Sometimes people call things inconceivable when already conceiving of them. If you know how to generate predictions from it, you’re conceiving it.
Can God make a rock so big he can’t lift it? If so, he’s not omnipotent, because he can’t lift it. Else he’s not omnipotent because he can’t. Contradiction. An omnipotent god can’t exist.
Someone who believes this can probably predict, for any given rock, whether God could lift it. They can also predict, for any given size, whether God can make a rock of it.
They can be more confident that God has this trait when he lifts and creates bigger and bigger rocks. They can be confident he doesn’t if he wants to and doesn’t.
Isn’t that enough?
Principle of explosion, motherfucker. I could just as easily deduce that God CAN’T lift any of these sizes of rock.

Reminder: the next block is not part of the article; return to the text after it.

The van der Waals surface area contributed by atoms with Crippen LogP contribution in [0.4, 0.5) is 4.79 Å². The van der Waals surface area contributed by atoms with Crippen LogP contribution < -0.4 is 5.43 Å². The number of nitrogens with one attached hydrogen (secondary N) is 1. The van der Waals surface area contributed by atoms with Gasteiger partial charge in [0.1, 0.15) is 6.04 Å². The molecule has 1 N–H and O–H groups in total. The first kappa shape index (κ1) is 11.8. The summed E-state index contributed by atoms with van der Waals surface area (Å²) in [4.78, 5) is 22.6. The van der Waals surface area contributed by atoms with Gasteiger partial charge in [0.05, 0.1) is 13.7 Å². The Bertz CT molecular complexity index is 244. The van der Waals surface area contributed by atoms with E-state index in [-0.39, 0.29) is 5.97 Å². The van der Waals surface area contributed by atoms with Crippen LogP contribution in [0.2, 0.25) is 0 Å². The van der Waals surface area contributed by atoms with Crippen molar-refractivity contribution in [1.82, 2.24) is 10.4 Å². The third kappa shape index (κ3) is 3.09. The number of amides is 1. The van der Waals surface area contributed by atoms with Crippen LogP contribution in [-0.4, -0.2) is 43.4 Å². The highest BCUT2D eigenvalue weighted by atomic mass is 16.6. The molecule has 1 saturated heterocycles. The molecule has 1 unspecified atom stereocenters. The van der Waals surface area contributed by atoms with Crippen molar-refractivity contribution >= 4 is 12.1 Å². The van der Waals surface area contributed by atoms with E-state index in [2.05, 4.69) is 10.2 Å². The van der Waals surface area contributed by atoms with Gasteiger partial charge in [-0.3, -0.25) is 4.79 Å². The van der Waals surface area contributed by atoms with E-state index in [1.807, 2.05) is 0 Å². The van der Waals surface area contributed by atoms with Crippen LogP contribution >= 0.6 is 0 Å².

You can deduce that verbally. But I bet you can’t predict it from visualizing the scenario and asking what you’d be suprised or not to see.
It’s still a logical consequence of that model. Word thinking is better at getting at weird things. Weird or not, it’s there.
Are they the same model though?
“Create a rock so big God can’t lift it” is only an action if “so big God can’t lift it” is a size of rock. Which, according to the omnipotent God hypothesis, it’s not.